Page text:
When you think about an object in a certain place, many different processes go on inside your mind. Some of your agencies know the visual direction in which that object lies, others can direct your hand to reach toward it, and yet other agencies anticipate how it would feel if it touched your skin. It is one thing to know that a block has flat sides and right angles, another to be able to recognize a block by sight, and yet another to be able to shape your hand to grasp that shape or recognize it from feeling it in your grasp. How do so many different agencies communicate about places and shapes?
No one yet knows how shapes and places are represented in the brain. The agencies that do such things have been evolving since animals first began to move. Some of those agencies must be involved with postures of the arm and hand, others must represent what we discover from the images inside our eyes, and yet others must represent the relations between our bodies and the objects that surround us.
How can we use so many different kinds of information at once? In the following sections I'll propose a new hypothesis to deal with this: that many agencies inside our brains use frames whose terminals are controlled by interaction-square arrays. Only now we'll use those square-arrays not to represent the interactions of different causes, but to describe the relations between closely related locations. For example, thinking of the appearance of a certain place or object would involve arousing a squarelike family of frames, each of which in turn represents a detailed view of the corresponding portion of that scene. If we actually use such processes, this could explain some psychological phenomena.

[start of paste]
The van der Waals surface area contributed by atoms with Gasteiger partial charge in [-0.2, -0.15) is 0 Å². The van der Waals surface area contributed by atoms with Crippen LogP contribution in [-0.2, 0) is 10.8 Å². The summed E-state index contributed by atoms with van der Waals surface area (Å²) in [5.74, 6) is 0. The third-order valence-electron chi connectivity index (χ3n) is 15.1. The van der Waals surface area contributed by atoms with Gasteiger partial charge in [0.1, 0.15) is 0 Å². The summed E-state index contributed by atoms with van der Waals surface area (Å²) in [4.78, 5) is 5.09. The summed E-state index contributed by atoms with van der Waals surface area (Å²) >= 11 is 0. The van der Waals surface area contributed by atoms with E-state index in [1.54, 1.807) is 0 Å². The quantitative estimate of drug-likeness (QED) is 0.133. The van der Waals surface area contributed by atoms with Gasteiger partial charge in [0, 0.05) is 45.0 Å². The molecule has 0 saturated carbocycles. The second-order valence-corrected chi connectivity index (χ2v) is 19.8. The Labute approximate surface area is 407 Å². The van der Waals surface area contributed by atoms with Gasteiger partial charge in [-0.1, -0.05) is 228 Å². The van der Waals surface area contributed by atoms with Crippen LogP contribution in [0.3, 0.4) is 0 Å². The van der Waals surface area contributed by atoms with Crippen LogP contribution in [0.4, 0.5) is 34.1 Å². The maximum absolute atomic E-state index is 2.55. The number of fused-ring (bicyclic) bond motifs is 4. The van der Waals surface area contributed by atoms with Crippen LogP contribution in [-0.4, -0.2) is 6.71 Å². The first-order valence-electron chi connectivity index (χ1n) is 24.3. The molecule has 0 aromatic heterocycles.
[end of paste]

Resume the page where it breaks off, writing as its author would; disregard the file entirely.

If you were walking through a circular tube, you could scarcely keep from thinking in terms of bottom and top and sides — however vaguely their boundaries are defined. Without a way to represent the scene in terms of familiar parts, you'd have no well-established thinking skills to apply to it.
The diagram is meant to suggest that we represent directions and places by attaching them to a special set of pronome-like agents that we shall call direction-nemes. Later we'll see how these might be involved in surprisingly many realms of thought.